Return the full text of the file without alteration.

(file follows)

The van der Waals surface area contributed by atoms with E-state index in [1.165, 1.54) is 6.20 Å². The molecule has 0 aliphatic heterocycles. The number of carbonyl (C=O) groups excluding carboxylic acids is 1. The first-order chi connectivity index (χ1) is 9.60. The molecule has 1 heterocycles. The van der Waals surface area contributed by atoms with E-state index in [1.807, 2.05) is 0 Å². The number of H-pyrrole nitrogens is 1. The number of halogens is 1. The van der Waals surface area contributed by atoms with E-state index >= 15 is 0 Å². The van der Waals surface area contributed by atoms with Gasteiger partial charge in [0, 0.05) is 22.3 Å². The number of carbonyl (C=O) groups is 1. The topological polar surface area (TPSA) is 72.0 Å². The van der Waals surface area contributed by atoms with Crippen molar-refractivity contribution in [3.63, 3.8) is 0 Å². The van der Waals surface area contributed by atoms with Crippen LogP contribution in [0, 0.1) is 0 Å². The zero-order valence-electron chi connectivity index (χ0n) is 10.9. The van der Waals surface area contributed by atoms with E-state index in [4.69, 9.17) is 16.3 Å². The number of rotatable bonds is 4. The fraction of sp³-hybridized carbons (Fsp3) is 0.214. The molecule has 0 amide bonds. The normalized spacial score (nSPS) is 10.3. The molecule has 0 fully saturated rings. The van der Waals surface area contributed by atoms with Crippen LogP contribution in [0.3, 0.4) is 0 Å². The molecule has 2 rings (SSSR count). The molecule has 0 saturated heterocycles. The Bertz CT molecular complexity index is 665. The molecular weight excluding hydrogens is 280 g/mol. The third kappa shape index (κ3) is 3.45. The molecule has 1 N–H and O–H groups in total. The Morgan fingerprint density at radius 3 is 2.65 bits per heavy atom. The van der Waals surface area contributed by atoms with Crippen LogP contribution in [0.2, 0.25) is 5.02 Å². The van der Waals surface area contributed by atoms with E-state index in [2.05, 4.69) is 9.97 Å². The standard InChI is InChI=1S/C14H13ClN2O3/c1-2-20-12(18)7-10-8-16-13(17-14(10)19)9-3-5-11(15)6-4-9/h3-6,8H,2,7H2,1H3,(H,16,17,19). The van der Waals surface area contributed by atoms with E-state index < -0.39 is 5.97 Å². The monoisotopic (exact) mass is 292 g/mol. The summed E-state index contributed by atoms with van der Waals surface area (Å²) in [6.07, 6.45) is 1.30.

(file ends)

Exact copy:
The van der Waals surface area contributed by atoms with E-state index in [1.165, 1.54) is 6.20 Å². The molecule has 0 aliphatic heterocycles. The number of carbonyl (C=O) groups excluding carboxylic acids is 1. The first-order chi connectivity index (χ1) is 9.60. The molecule has 1 heterocycles. The van der Waals surface area contributed by atoms with E-state index in [1.807, 2.05) is 0 Å². The number of H-pyrrole nitrogens is 1. The number of halogens is 1. The van der Waals surface area contributed by atoms with E-state index >= 15 is 0 Å². The van der Waals surface area contributed by atoms with Gasteiger partial charge in [0, 0.05) is 22.3 Å². The number of carbonyl (C=O) groups is 1. The topological polar surface area (TPSA) is 72.0 Å². The van der Waals surface area contributed by atoms with Crippen molar-refractivity contribution in [3.63, 3.8) is 0 Å². The van der Waals surface area contributed by atoms with Crippen LogP contribution in [0, 0.1) is 0 Å². The zero-order valence-electron chi connectivity index (χ0n) is 10.9. The van der Waals surface area contributed by atoms with E-state index in [4.69, 9.17) is 16.3 Å². The number of rotatable bonds is 4. The fraction of sp³-hybridized carbons (Fsp3) is 0.214. The molecule has 0 amide bonds. The normalized spacial score (nSPS) is 10.3. The molecule has 0 fully saturated rings. The van der Waals surface area contributed by atoms with Crippen LogP contribution in [0.3, 0.4) is 0 Å². The molecule has 2 rings (SSSR count). The molecule has 0 saturated heterocycles. The Bertz CT molecular complexity index is 665. The molecular weight excluding hydrogens is 280 g/mol. The third kappa shape index (κ3) is 3.45. The molecule has 1 N–H and O–H groups in total. The Morgan fingerprint density at radius 3 is 2.65 bits per heavy atom. The van der Waals surface area contributed by atoms with Crippen LogP contribution in [0.2, 0.25) is 5.02 Å². The van der Waals surface area contributed by atoms with E-state index in [2.05, 4.69) is 9.97 Å². The standard InChI is InChI=1S/C14H13ClN2O3/c1-2-20-12(18)7-10-8-16-13(17-14(10)19)9-3-5-11(15)6-4-9/h3-6,8H,2,7H2,1H3,(H,16,17,19). The van der Waals surface area contributed by atoms with E-state index < -0.39 is 5.97 Å². The monoisotopic (exact) mass is 292 g/mol. The summed E-state index contributed by atoms with van der Waals surface area (Å²) in [6.07, 6.45) is 1.30.